Continue reading THE PREGNANT PATIENT’S BILL OF RIGHTS
We recently had a new baby come into our family, and I was reminded once again, how much change needs to happen when a little one comes into the family. Everyone has to make space for the new member, both internally, and externally in the family roles and dynamics. In birthing families everyone’s roles are shifting. We are all taking on new roles, and it is very helpful to think about this so that you can be clear about what your role is, and how you want to behave. It is also important for each person to think about what they want from the other members of the family in this transition. E.g. mother is becoming grandmother, daughter is becoming mother, son is becoming a dad, father is becoming a grandfather, and born siblings having to move over for the younger member. There is a process that we are all going through to make these shifts, both internally, and in our outer roles. A pregnant family may have very different needs and requirements of their other close family members at this time.
Continue reading Pregnancy, Birth & Family Dynamics: What It Takes To Get Ready
I found this piece on the Hypnobabies Blog/Hypnosis for Childbirth
June 1, 2010
I LOVE this birth story, because it shows how moms can be so powerful during their births! Mom was induced at 42 weeks, but insisted that the pitocin was turned up slowly and refused to have her water broken.
Continue reading Mom fires OB during birth when threatened with a cesarean!
In France ALL women who have given birth, even normally, or who have had abdominal surgery of any kind are automatically referred to a physical therapist who knows how to work with the pelvic floor. It totally makes sense to me that this would happen routinely, because both birth and surgery can leave us with many issues to deal with afterwards that are not in the domain of doctors or obstetricians to understand or treat.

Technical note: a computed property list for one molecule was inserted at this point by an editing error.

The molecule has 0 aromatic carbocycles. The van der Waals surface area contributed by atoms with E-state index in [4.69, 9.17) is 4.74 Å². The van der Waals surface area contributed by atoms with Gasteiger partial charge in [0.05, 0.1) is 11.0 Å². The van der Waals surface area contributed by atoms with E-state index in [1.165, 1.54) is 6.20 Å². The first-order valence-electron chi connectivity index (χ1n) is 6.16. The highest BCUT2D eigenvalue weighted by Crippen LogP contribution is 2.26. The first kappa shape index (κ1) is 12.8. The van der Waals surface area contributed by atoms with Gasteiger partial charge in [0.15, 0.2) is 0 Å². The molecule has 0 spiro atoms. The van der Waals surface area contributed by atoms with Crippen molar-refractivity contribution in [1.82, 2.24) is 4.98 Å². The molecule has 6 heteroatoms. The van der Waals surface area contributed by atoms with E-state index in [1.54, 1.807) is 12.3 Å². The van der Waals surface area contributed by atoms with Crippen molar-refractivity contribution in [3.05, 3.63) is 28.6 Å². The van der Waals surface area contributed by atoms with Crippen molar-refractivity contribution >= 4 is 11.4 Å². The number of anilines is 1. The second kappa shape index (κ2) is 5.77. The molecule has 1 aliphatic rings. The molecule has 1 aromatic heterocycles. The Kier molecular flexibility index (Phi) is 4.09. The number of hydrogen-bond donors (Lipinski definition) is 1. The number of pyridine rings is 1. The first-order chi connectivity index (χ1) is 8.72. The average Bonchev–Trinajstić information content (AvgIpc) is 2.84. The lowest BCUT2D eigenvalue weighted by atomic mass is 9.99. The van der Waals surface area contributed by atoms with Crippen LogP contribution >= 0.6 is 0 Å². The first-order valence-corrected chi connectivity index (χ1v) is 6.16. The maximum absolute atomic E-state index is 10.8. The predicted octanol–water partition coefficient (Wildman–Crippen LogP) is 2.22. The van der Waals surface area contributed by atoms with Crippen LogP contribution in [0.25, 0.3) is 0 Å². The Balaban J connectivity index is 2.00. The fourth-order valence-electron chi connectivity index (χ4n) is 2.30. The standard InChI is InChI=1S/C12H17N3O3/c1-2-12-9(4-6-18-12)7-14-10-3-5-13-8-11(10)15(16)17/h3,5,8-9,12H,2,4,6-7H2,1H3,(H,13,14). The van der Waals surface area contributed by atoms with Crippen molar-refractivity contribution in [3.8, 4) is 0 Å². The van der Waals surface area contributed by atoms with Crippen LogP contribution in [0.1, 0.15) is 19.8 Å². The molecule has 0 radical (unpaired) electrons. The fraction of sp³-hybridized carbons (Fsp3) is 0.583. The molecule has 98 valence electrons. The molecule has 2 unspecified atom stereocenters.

Unfortunately, this common sense practice is not happening in America, so we have to be resourceful and find our own support at these important times. For many women it is not possible to return to full health and comfort in their body without help.
It is for these reasons that I am highly recommending Isa Herrera’s book “Ending Female Pain: A woman’s Manual – the Ultimate self-Help Guide for Women Suffering from Chronic Pelvic and Sexual Pain.
Continue reading Pelvic Issues After Birth, Especially Cesarean Section
This paper (The Vulnerable Prenate) is an edited and elaborated version of the same-titled paper presented at the 1995 San Francisco APPPAH Congress, and is also published in the Pre- and Perinatal Psychology Journal, 10(3), Spring 1996.
Based on the author’s extensive work with patients, this article clarifies the conditions under which prenatal experiences may be lifelong and describes the theoretical and research perspectives necessary to understand the effects of prenatal traumatization. In addition, since the incidences of personal and societal violence are at an all-time peak and increasing, the author discusses the effects of pre- and peri-natal trauma on aggression and violence. (end)
The prenate (i.e., the unborn baby) is vulnerable in a number of ways that are generally unrecognized and unarticulated. Most people think or assume that prenates are unaware, and seldom attribute to them the status of being human. I recall a recent train trip, where an expectant mother sat in a smoking car filled with boisterous and noisy people. I asked her whether she had any concern for her unborn baby, and whether she thought the smoke or the noise would be bothersome to her unborn child. Her reply was, “Well of course not, my dear. They are not very intelligent or awake yet.” Nothing could be further from the truth.
Continue reading The Vulnerable Prenate by William R. Emerson, Ph.D.